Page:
The Dominican Republic says it “profusely rejects” criticism of its crackdown on Haitian migrants from a growing number of countries and human- rights agencies.
Dominican authorities have ramped up border enforcement and deportations of Haitians, saying such actions are crucial to national security amid intensifying turmoil in the neighbouring country due to a gang blockade of fuel supplies and a cholera outbreak.
The authorities say they deported 43,900 migrants, largely Haitians, between July and October. In September and October alone, deportation figures shot up by about 50 per cent.
The government’s actions have sparked heavy criticism in recent weeks from Haiti, the United Nations human-rights chief and the United States.
On Saturday, the US Embassy in the capital of Santo Domingo sent out a warning, saying Dominican migration authorities “have carried out widespread operations” to detain largely Haitian migrants who they believe are in the country illegally.
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“There are reports that detainees are held in overcrowded detention centres, without the ability to challenge their detention and without access to food or toilets, sometimes for days, before being released or deported to Haiti,” the embassy wrote.
The embassy also warned that the government’s actions could pose a problem for darker-skinned Americans and African-Americans travelling in the Dominican Republic.
Unlike the UN and Haiti, however, the US did not explicitly call for the country to halt deportations. US President Joe Biden’s administration has defended its own practice of deporting and expelling Haitian migrants arriving at its southern border, despite heavy criticism from human-rights organisations.
The Dominican Ministry of Foreign Relations lashed back at the criticism on Sunday, saying the American government had “no evidence” of any sort of systematic human- rights violations. It also decried what it said was a lack of international support to handle the migration from Haiti.
“The Dominican government never could have imagined there would be such a harsh insinuation made about our country,” the ministry wrote, “much less from an ally that has been subject to accusations of xenophobic and racist treatment of migrants, including in parts of its own population.”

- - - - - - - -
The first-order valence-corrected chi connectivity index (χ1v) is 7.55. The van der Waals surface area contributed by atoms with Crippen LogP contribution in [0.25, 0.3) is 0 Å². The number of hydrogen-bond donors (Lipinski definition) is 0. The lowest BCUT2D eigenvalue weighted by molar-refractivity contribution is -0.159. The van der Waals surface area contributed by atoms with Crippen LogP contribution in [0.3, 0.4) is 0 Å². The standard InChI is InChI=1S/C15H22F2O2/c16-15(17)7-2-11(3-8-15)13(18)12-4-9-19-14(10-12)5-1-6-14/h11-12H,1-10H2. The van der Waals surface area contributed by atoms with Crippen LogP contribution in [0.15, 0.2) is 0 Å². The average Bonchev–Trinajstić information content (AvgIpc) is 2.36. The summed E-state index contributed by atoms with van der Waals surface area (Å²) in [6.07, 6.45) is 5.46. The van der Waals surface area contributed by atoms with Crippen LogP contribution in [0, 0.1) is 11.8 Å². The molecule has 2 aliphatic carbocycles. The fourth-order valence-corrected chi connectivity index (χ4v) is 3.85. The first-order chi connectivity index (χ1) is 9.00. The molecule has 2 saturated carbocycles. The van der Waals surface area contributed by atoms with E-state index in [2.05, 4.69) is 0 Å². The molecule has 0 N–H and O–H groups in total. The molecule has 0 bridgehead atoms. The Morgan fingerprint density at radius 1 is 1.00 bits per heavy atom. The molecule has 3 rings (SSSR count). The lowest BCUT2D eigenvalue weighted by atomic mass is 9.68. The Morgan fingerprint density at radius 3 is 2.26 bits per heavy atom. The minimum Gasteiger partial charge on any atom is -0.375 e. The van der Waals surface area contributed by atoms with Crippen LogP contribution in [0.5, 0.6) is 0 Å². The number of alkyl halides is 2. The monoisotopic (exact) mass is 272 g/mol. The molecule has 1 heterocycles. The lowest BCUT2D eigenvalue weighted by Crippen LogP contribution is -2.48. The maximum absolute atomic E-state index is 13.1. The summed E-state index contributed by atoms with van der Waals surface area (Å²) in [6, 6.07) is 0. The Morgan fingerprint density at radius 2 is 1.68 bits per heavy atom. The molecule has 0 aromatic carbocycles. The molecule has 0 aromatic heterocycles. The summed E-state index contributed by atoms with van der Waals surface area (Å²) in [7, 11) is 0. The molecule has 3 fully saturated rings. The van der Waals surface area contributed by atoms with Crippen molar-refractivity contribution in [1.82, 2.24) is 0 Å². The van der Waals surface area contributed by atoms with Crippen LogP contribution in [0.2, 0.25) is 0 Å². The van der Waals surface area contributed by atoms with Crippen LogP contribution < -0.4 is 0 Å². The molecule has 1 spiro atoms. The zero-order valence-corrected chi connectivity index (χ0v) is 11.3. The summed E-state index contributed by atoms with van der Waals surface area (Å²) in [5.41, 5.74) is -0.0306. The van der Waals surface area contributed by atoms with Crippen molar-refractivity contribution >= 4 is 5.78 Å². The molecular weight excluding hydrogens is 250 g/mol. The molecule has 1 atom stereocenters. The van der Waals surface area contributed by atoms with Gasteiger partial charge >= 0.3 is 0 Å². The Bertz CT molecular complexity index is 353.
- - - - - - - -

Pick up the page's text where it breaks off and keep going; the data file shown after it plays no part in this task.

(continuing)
Tensions fuelled by migration have simmered for years between Haiti and the Dominican Republic, which share a 240-mile (390-kilometre) border on the island of Hispaniola. But they have only deepened since the 2021 assassination of Haitian President Jovenel Moïse, which thrust an already-crisis-stricken Haiti into chaos.
Since then, deportations from the Dominican Republic have ramped up and the country’s government has increasingly militarised its border, even beginning construction of a border wall.
Last week, President Luis Abinader called the UN human-rights chief’s recent demand for the end of the deportations “unacceptable and irresponsible”. He said his country “has been more affected” by Haiti’s problems and steady migration and “more supportive than any other country in the world”.
“You can’t ask anything more from the Dominican Republic. … We’re going to continue the deportations, and next week we’re going to increase them,” he said.
Meanwhile, Canada has expanded its economic sanctions freezing the Canadian assets of Haitian political elites to include former president Michel Martelly and former prime ministers Laurent Lamothe and Jean-Henry Céant.
Foreign Affairs Minister Mélanie Joly accused the trio on the weekend of helping gangs undermine Haiti’s current government, and called on international partners to follow Canada’s lead. She made the announcement at a two-day Francophonie summit in Tunisia.
The Caribbean country is paralysed by gang warfare.
“Our goal is to make sure that these people that are profiting from the violence, that are part of a corrupted system, are facing accountability,” she said.
Haitian Foreign Affairs Minister Jean Victor Généus said the new sanctions put real consequences on those causing a “nightmare” in his country.
“These sanctions will have a dissuasive impact,” he said in French, while seated on Saturday between Prime Minister Justin Trudeau and Joly.
Haiti’s government has asked for an international military intervention to combat gangs who have strangled access to fuel and critical supplies in the middle of the outbreak. Canadian military intervention in Haiti can’t happen unless all political parties in the troubled nation agree to it, Trudeau said on Sunday.
The country is seeing rising violence and increasingly brazen attacks by Haitian gangs that have grown more powerful since the July 2021 assassination of President Jovenel Moïse. The chaos has spurred on a huge migratory exodus from the island.
This content was originally published here.